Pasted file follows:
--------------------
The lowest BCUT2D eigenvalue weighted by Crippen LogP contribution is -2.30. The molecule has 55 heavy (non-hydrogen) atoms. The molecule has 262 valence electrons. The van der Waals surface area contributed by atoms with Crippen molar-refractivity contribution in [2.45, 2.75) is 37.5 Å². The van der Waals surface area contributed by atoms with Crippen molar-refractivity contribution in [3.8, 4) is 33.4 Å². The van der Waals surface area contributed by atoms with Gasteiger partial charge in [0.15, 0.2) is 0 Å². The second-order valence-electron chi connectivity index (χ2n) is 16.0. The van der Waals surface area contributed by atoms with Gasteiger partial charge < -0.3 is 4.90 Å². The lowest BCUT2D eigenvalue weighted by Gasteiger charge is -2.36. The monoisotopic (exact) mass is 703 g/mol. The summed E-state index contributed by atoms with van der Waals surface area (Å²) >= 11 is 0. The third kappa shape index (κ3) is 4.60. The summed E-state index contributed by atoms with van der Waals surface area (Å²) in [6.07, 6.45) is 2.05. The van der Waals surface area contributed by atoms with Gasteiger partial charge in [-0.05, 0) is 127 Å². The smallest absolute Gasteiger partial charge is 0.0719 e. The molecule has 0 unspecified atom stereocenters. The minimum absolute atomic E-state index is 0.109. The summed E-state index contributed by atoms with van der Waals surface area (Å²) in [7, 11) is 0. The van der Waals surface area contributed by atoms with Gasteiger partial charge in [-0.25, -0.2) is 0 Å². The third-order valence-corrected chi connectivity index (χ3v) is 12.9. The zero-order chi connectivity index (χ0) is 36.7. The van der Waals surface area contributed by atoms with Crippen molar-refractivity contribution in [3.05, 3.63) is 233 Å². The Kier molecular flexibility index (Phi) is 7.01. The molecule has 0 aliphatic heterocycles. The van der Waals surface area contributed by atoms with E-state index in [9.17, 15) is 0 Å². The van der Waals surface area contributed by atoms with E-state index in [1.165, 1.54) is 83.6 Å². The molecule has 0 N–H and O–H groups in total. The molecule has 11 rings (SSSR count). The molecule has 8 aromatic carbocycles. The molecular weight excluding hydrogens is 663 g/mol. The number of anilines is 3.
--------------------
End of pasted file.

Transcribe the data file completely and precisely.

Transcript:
The lowest BCUT2D eigenvalue weighted by Crippen LogP contribution is -2.30. The molecule has 55 heavy (non-hydrogen) atoms. The molecule has 262 valence electrons. The van der Waals surface area contributed by atoms with Crippen molar-refractivity contribution in [2.45, 2.75) is 37.5 Å². The van der Waals surface area contributed by atoms with Crippen molar-refractivity contribution in [3.8, 4) is 33.4 Å². The van der Waals surface area contributed by atoms with Gasteiger partial charge in [0.15, 0.2) is 0 Å². The second-order valence-electron chi connectivity index (χ2n) is 16.0. The van der Waals surface area contributed by atoms with Gasteiger partial charge < -0.3 is 4.90 Å². The lowest BCUT2D eigenvalue weighted by Gasteiger charge is -2.36. The monoisotopic (exact) mass is 703 g/mol. The summed E-state index contributed by atoms with van der Waals surface area (Å²) >= 11 is 0. The third kappa shape index (κ3) is 4.60. The summed E-state index contributed by atoms with van der Waals surface area (Å²) in [6.07, 6.45) is 2.05. The van der Waals surface area contributed by atoms with Gasteiger partial charge in [-0.05, 0) is 127 Å². The smallest absolute Gasteiger partial charge is 0.0719 e. The molecule has 0 unspecified atom stereocenters. The minimum absolute atomic E-state index is 0.109. The summed E-state index contributed by atoms with van der Waals surface area (Å²) in [7, 11) is 0. The van der Waals surface area contributed by atoms with Gasteiger partial charge in [-0.25, -0.2) is 0 Å². The third-order valence-corrected chi connectivity index (χ3v) is 12.9. The zero-order chi connectivity index (χ0) is 36.7. The van der Waals surface area contributed by atoms with Crippen molar-refractivity contribution in [3.05, 3.63) is 233 Å². The Kier molecular flexibility index (Phi) is 7.01. The molecule has 0 aliphatic heterocycles. The van der Waals surface area contributed by atoms with E-state index in [9.17, 15) is 0 Å². The van der Waals surface area contributed by atoms with E-state index in [1.165, 1.54) is 83.6 Å². The molecule has 0 N–H and O–H groups in total. The molecule has 11 rings (SSSR count). The molecule has 8 aromatic carbocycles. The molecular weight excluding hydrogens is 663 g/mol. The number of anilines is 3.